ULEIA hopes state subsidies will help to revive the beleaguered industry

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The Utah Live Event Industry Association (ULEIA) has presented a proposal to Utah legislators, asking for their help in reallocating monies to benefit struggling industry enterprises.

The Association, which is made up of local company owners and employees, is requesting that state funding from the American Rescue Plan Act of 2021 be used to support the live events industry.

“The events sector is one of the few that hasn’t yet emerged from the mud,” said Shawn Taylor of Taylor Audio Visual, who also chairs the ULEIA’s Legislative and State Government Affairs Committee. “We’re the people in black behind the scenes who produce the magic that no one notices.”

With Sundance’s in-person cancellation, Taylor claims he and his company are missing out yet again.

“The events business employs a lot of families in Utah, and there are a lot of individuals who are hurting on the ground,” Taylor said. “The $50,000 is my biggest anxiety about missing out on Sundance. I was going to make a wage payment. I’m concerned about my employees’ well-being, their families, and their ability to pay their mortgages.”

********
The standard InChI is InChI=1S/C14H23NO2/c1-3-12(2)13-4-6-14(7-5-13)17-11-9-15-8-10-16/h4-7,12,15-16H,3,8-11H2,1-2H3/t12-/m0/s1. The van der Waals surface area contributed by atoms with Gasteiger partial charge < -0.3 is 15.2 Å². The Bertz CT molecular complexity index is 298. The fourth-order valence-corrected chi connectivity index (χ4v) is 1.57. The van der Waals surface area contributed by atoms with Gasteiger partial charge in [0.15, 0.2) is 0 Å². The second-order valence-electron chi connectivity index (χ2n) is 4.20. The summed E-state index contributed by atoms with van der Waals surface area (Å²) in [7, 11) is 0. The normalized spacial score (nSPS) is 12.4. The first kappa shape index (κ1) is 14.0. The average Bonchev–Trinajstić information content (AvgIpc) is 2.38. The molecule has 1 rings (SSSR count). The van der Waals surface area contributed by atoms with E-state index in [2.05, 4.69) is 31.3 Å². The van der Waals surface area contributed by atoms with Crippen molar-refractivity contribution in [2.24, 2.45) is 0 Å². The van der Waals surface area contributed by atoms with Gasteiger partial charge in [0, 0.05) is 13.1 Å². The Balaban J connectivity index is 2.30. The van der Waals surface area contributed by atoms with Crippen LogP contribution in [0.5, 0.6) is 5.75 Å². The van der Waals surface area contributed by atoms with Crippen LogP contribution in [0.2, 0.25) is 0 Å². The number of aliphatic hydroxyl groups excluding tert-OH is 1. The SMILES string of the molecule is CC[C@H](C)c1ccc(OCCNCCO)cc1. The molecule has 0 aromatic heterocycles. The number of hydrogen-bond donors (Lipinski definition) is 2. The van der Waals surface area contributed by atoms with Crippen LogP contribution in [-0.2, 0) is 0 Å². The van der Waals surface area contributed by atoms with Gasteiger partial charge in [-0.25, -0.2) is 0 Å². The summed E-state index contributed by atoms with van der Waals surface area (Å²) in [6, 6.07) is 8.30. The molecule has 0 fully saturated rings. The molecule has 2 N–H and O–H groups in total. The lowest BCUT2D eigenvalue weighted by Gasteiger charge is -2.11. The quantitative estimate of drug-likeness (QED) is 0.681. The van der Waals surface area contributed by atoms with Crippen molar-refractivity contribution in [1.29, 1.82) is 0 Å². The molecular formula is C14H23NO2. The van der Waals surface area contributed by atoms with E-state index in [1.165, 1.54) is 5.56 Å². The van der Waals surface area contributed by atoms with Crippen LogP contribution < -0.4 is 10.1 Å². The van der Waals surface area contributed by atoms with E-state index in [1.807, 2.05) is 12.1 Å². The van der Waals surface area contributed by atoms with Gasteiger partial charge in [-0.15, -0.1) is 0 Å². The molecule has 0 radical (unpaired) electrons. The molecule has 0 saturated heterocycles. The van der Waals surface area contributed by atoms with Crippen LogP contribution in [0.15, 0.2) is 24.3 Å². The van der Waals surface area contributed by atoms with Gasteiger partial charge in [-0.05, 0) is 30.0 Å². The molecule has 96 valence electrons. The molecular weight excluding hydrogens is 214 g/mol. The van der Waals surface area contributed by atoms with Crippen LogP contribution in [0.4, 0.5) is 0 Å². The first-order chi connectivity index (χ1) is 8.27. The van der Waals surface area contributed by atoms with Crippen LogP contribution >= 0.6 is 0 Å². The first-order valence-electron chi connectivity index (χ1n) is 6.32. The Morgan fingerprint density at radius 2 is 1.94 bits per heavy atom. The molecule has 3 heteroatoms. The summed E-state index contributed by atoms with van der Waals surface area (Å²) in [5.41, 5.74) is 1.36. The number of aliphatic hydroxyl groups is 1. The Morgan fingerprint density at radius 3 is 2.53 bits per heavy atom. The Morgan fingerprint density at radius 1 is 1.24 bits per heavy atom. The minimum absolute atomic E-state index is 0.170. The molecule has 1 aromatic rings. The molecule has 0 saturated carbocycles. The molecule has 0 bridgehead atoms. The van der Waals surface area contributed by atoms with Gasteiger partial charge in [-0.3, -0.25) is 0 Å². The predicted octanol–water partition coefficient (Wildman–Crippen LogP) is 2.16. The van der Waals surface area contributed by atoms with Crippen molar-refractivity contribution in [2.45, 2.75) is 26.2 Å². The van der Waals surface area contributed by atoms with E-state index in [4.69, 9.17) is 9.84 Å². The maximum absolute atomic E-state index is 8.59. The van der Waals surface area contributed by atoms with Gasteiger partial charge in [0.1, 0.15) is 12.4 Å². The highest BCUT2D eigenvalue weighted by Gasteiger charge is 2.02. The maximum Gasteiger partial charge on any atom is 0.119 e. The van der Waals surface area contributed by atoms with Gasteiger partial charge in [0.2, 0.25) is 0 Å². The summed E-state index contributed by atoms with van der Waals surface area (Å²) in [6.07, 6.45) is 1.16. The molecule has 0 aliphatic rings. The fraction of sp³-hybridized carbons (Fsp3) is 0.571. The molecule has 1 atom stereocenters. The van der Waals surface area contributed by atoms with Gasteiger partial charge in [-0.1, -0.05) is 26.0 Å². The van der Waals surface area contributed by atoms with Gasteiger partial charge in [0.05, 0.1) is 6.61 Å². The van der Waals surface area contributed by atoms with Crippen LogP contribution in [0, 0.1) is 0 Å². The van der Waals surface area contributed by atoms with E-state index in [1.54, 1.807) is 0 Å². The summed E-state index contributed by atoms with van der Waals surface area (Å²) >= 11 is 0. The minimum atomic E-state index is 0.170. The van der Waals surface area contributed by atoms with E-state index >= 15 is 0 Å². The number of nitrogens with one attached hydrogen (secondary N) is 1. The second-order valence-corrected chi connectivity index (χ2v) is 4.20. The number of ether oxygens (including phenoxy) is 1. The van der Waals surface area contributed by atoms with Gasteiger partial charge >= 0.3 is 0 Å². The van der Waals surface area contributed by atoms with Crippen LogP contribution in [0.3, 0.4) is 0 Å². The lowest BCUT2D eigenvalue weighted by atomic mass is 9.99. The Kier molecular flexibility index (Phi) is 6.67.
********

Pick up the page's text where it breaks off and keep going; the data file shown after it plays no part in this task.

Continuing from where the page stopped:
ULEIA anticipates that some of the cash will be transferred to the Governor’s Office of Economic Opportunity, which will administer the funds to local businesses in need, through the legislative process.

Mark Gallegos, owner of Mammoth Audio Visual for more than 30 years, said, “2020 was nonexistent for me. I was at 96 percent lost income.” “I put a heloc on my house as well; you know, I didn’t get a cent of the grant money from Utah, and it just ran out so soon.”

The association expects that the monies will be utilised to help businesses by putting them into a large programme to cover ongoing operations, rent, and debt accumulated during the pandemic. They also want to use the money to pay employees and keep them working during these difficult times.

“We should be loading in the Sundance film festival this week, but we aren’t,” Taylor explained. “The loss of that one event cost my company roughly $100,000, and the immediate consequences are that I now have a dozen people who were anticipating a $5,000 paycheck but won’t be getting it.”

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